HHS said this year's funds are to be used to develop or improve 4 activities: interoperable communications, systems to track available hospital beds, advance registration of volunteer health professionals, and planning for "fatality management and hospital evacuation." The grants will go to territories and 4 major metropolitan areas—Chicago, Washington, Los Angeles County, and New York—as well as the states. For the states, amounts range from $1.15 million for Wyoming to $34.1 million for California. Each state is allotted a base grant of $500,000 plus an additional amount based on population, according to Marc Wolfson, spokesman for the HHS Office of the Assistant Secretary for Preparedness and Response.

HHS said this year's funding includes $15 million for the new Healthcare Facilities Partnership Program, which is designed to foster regional partnerships to enhance community and hospital preparedness. The agency will use a competitive process to award between 6 and 30 cooperative agreement awards ranging from $500,000 to $2.5 million. "The goal of the new program is to develop innovative and creative projects that can be replicated across the country," said Rear Adm. Craig Vanderwagen, MD, HHS assistant secretary for preparedness and response. "These partnerships will require close coordination among health officials from state, local and private sectors."

"The guidance for this year's program includes new performance measures, one of which requires the submission of timely and complete data from grantees," he commented. In addition, Wolfson said, "There is an ambitious evaluation plan for this year that includes a number of studies and reports." One of these will be a book of state preparedness profiles, including data on hospital preparedness and other dimensions, such as hazards and vulnerability.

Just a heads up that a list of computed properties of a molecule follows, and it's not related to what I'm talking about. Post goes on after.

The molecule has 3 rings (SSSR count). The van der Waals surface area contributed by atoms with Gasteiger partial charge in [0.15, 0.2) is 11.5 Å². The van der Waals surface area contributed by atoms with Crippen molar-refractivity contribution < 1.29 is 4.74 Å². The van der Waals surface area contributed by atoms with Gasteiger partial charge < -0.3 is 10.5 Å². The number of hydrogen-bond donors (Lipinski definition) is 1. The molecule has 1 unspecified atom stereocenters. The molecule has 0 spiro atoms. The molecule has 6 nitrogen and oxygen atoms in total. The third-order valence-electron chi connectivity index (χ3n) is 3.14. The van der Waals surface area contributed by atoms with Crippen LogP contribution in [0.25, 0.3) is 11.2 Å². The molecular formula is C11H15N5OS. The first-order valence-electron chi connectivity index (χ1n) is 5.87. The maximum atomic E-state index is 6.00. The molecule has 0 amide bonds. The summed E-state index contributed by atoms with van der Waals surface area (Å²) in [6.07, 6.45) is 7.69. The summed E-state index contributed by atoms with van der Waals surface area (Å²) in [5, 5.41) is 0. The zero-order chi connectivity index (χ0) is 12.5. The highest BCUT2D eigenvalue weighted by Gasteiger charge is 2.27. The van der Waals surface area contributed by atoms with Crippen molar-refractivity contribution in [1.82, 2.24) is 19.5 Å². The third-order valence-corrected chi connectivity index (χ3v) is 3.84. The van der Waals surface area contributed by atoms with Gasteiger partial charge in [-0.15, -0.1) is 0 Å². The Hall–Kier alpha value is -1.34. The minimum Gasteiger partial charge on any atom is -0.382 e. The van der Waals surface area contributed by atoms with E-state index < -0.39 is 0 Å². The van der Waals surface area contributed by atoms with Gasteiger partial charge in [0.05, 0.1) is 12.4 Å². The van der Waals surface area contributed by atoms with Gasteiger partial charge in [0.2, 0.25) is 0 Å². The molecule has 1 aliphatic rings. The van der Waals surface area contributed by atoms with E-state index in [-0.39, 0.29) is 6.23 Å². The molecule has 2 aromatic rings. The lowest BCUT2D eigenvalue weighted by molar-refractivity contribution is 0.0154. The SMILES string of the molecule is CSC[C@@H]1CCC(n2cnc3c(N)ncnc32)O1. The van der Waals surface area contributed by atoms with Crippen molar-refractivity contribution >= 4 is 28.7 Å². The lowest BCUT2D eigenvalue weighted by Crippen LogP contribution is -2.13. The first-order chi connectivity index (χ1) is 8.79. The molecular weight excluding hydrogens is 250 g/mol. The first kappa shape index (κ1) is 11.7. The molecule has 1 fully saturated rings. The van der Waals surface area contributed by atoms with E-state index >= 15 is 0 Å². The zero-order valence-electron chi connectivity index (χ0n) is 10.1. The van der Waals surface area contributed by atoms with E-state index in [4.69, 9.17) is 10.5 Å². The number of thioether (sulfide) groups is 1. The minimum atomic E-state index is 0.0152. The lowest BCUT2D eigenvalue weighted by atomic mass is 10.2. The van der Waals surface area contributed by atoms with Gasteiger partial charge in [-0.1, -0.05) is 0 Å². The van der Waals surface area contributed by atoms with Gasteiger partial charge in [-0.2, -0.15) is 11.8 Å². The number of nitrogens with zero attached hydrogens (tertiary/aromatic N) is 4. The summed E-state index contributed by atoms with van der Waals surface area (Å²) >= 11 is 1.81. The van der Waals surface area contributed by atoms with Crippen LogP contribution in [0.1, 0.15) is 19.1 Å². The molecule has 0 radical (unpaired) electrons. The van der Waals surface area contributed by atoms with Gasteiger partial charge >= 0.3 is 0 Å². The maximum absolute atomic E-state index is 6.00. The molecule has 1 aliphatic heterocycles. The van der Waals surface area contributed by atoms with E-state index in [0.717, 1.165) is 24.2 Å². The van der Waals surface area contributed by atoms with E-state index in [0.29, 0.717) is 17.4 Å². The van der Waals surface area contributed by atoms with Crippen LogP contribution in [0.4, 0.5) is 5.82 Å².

(CIDRAP 7/11/07)

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USA (Virginia): Turkeys may have been exposed to mild avian influenza H5N1
The US Department of Agriculture (USDA) confirmed that turkeys from a Virginia farm carried antibodies indicating possible past exposure to a mild form of H5N1 avian influenza virus. Virginia's agriculture department had announced Jul 9 that samples collected during routine preslaughter testing initially showed the birds had antibodies to an H5 virus. John Clifford, the USDA's chief veterinary officer, said tests at the National Veterinary Services Laboratories (NVSL) indicated that the antibodies correspond to an H5N1 subtype. "There have been no signs of illness or death in the birds, indicating that this is not the highly pathogenic H5N1 virus that has spread through birds in Asia, Europe, and Africa," Clifford stated. The NVSL will run further tests to better identify the virus the birds may have been exposed to.